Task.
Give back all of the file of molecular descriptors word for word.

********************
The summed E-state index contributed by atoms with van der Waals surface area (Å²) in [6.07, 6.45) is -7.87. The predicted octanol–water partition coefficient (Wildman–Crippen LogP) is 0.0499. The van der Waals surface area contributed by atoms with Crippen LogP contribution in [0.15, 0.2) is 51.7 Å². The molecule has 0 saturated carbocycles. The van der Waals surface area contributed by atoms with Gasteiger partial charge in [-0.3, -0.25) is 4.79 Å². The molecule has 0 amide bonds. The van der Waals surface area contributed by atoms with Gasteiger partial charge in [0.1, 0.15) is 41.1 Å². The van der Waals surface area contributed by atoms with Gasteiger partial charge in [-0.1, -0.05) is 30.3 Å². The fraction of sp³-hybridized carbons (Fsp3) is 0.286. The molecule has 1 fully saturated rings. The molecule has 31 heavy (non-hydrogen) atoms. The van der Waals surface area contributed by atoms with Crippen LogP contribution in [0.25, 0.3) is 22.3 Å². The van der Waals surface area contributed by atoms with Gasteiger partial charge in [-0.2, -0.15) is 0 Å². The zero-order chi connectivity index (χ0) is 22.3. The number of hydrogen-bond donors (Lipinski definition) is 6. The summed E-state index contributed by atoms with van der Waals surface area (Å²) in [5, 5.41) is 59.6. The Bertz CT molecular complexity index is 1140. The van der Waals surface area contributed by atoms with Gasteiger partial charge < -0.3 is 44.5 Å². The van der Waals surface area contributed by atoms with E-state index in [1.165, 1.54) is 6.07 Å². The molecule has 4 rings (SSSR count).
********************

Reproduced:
The summed E-state index contributed by atoms with van der Waals surface area (Å²) in [6.07, 6.45) is -7.87. The predicted octanol–water partition coefficient (Wildman–Crippen LogP) is 0.0499. The van der Waals surface area contributed by atoms with Crippen LogP contribution in [0.15, 0.2) is 51.7 Å². The molecule has 0 saturated carbocycles. The van der Waals surface area contributed by atoms with Gasteiger partial charge in [-0.3, -0.25) is 4.79 Å². The molecule has 0 amide bonds. The van der Waals surface area contributed by atoms with Gasteiger partial charge in [0.1, 0.15) is 41.1 Å². The van der Waals surface area contributed by atoms with Gasteiger partial charge in [-0.1, -0.05) is 30.3 Å². The fraction of sp³-hybridized carbons (Fsp3) is 0.286. The molecule has 1 fully saturated rings. The molecule has 31 heavy (non-hydrogen) atoms. The van der Waals surface area contributed by atoms with Crippen LogP contribution in [0.25, 0.3) is 22.3 Å². The van der Waals surface area contributed by atoms with Gasteiger partial charge in [-0.2, -0.15) is 0 Å². The zero-order chi connectivity index (χ0) is 22.3. The number of hydrogen-bond donors (Lipinski definition) is 6. The summed E-state index contributed by atoms with van der Waals surface area (Å²) in [5, 5.41) is 59.6. The Bertz CT molecular complexity index is 1140. The van der Waals surface area contributed by atoms with Gasteiger partial charge < -0.3 is 44.5 Å². The van der Waals surface area contributed by atoms with E-state index in [1.165, 1.54) is 6.07 Å². The molecule has 4 rings (SSSR count).